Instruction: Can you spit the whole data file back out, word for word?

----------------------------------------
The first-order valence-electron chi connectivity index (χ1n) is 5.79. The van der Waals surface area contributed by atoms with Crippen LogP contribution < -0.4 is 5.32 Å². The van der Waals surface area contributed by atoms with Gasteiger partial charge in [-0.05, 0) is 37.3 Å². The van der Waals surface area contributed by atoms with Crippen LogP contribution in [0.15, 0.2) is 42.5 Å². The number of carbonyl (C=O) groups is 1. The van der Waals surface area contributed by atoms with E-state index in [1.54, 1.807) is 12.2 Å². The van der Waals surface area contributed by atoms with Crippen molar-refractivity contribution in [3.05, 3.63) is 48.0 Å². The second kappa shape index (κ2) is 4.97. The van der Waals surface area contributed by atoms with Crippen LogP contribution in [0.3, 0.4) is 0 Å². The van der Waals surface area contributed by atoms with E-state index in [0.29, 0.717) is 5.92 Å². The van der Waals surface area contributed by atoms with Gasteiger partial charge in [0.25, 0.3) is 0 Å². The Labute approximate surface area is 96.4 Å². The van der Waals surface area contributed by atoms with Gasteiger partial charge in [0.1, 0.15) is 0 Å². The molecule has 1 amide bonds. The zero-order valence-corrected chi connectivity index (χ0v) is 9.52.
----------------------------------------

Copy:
The first-order valence-electron chi connectivity index (χ1n) is 5.79. The van der Waals surface area contributed by atoms with Crippen LogP contribution < -0.4 is 5.32 Å². The van der Waals surface area contributed by atoms with Gasteiger partial charge in [-0.05, 0) is 37.3 Å². The van der Waals surface area contributed by atoms with Crippen LogP contribution in [0.15, 0.2) is 42.5 Å². The number of carbonyl (C=O) groups is 1. The van der Waals surface area contributed by atoms with E-state index in [1.54, 1.807) is 12.2 Å². The van der Waals surface area contributed by atoms with Crippen molar-refractivity contribution in [3.05, 3.63) is 48.0 Å². The second kappa shape index (κ2) is 4.97. The van der Waals surface area contributed by atoms with Crippen LogP contribution in [0.3, 0.4) is 0 Å². The van der Waals surface area contributed by atoms with E-state index in [0.29, 0.717) is 5.92 Å². The van der Waals surface area contributed by atoms with Gasteiger partial charge in [0.25, 0.3) is 0 Å². The Labute approximate surface area is 96.4 Å². The van der Waals surface area contributed by atoms with Gasteiger partial charge in [0.1, 0.15) is 0 Å². The molecule has 1 amide bonds. The zero-order valence-corrected chi connectivity index (χ0v) is 9.52.